Xpanding your CMMS plans to get the most for your organization

Sept. 6, 2006
For those just tuning in, your successful purchase of a CMMS began with an Xhaustive self-study of your needs and internal roadblocks followed by a drive to generate Xcitement. In our last article you Xamined vendors from a distance by doing research and educating yourself about the market, before jumping in that pool of piranhas or vendors if you prefer. And now…you’re in the pool. Part I | Part II | Part III | Part IV

Now here is where the fun begins. For those just tuning in, your successful purchase of a CMMS began with an Xhaustive self-study of your needs and internal roadblocks followed by a drive to generate Xcitement. In our last article you Xamined vendors from a distance by doing research and educating yourself about the market, before jumping in that pool of piranhas or vendors if you prefer. And now…you’re in the pool.

As a piranha I’d like to say that I thoroughly enjoy my job. There is a certain xcitement about being the first to nibble on an organization and repeatedly coming back for more till the meal…um…I mean job is done. This is where you can greatly benefit from my unique insight. Let’s shift illustrations, shall we? As a potential customer interviewing vendors, you could be considered a fan attending a sporting event…let’s say football. Now you may think you know the football teams, after all you have their roster, stat sheets and are wearing your favorite team’s apparel. But to put it bluntly, you don’t know the teams. As for consultants, they might be compared to Scouts or sportswriters. They attend many games, maybe they were a player at one time and every now and then land good interviews and gain insights. Being blunt again though, they don’t know the team.

Guess what?

I’m on the team.  I’m in the locker room. I know the strategies. I’m one of the players, albeit a small one…say, maybe the water boy? I also know my competition. Think about it, who studies and knows more about either team on Sunday better than the opposing team?

‘But’ you may say ‘you’re biased.’ And you would be right. However, let me give you two reasons why being biased is ok.

  1. Everyone is.

Now this may sound outrageous, because many individuals make the ‘unbiased’ claim. It’s my personal opinion that this is impossible. To explain why, I’m going to use the famous ‘what is more likely’ scenario. What is more likely, that a professional who has spent countless hours gaining valuable experience in a given industry, studying products inside and out speaking with and perhaps knowing vendors personally, has never developed personal preferences or leanings on the subject? Or, said professional refuses to admit any preferences as it would compromise his position as an unbiased opinion? I think it’s obvious. Now if you feel insulted by the last statement, please don’t. I don’t intend this to be degrading. I respect the knowledge and passion of such professionals. Remember, I’m not lowering you by any means. I said everyone was biased. Though, that’s not entirely accurate. I think that there are two types of people who really are unbiased.

They are

  1. individuals who have no knowledge about a given subject or
  2. people who flat out don’t care. From which of these would you like to ask advice about your project? You see, people who have no knowledge or concern are unbiased. That means the opposite is true. Those with knowledge and passion are. And that brings us to reason number 2.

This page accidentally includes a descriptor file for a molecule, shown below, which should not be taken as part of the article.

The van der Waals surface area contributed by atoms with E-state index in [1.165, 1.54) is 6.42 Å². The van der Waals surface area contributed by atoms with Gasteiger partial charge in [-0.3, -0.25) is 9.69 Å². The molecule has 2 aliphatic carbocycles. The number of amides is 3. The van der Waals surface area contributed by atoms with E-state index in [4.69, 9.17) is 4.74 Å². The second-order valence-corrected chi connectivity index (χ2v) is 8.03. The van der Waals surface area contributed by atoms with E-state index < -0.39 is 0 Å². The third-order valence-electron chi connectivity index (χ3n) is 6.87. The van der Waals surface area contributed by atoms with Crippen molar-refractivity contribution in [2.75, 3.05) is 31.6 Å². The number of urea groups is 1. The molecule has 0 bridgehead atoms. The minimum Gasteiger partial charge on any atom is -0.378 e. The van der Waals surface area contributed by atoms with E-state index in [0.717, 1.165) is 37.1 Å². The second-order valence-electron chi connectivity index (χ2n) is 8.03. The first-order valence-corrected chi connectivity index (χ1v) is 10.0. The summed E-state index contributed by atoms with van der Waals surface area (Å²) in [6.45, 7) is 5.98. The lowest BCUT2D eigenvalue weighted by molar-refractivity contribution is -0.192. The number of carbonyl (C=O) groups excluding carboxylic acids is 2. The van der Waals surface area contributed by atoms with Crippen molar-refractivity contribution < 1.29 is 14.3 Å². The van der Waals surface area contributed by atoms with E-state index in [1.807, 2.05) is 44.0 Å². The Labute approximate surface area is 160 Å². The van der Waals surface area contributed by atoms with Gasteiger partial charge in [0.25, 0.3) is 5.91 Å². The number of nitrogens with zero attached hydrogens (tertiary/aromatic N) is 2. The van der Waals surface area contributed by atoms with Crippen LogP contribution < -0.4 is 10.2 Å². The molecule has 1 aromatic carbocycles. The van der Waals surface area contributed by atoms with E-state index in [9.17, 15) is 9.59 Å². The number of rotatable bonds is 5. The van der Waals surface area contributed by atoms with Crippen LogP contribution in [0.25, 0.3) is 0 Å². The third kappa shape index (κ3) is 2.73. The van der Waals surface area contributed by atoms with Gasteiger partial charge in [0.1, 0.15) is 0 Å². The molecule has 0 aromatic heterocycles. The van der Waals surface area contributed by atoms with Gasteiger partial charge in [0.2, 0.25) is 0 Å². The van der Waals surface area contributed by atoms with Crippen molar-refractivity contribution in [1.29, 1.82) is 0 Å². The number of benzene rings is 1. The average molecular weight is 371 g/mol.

2.  You will have to be.

It’s an inescapable truth that as the customer you will have to be the most biased of all. After gaining your knowledge and nurturing your passion you will be deciding who’s the ‘best’ vendor. Now I can’t tell you who the ‘best’ vendor is. That’s your decision. But, I can help you with the knowledge and passion part, that is, if you want to listen to a biased telemarketer…

Xpansion: I define this point as a factor that influences a given vendor’s overall value. Xpansion appears to be pretty self-Xplanatory. (you know me and X’s…) You may already have an idea as to where I’m headed. Here are some common questions asked of vendors, in harmony with Xpansion:

  • What are your plans for the future with advancements in technology?
  • What current additions to your software are under development?
  • What global markets are you planning to pursue?
  • What platforms are you migrating towards?
  • And my personal favorite…Where does your company plan to be in the next 5 years?

These questions may sound familiar. The bad part is they also sound that way to vendors. In other words, when we start hearing a familiar tune we know the words to sing. These questions aren’t bad unto themselves. It’s just when you ask them you’re basically looking for a canned response, or at least that is what you’re going to get. Now I know some may be thinking: ‘Well my question was way more specific than that.’ Well then, you likely got a slightly modified canned response. And hey, if that’s what you want to evaluate a vendor on…be my guest, you wouldn’t be the first. Often times the most polished responses come from the most polished sales person.  So, then how do you evaluate a given vendor’s Xpansion? Well, let me xplain.

Xpansion can be defined as growth, which was the focus of our previous questions. That however is a guessing game, and let no one tell you other wise. Even apparently stable, growing organizations can shrink in a day. Think Enron. Xpansion must be viewed in a different light. As with all previous steps start where you are. Here are some questions to answer before we address vendors:

  • Is your organization Xpanding?
  • What changes to your organization do you see coming?
  • What changes have been announced?
  • How will a CMMS be affected by these?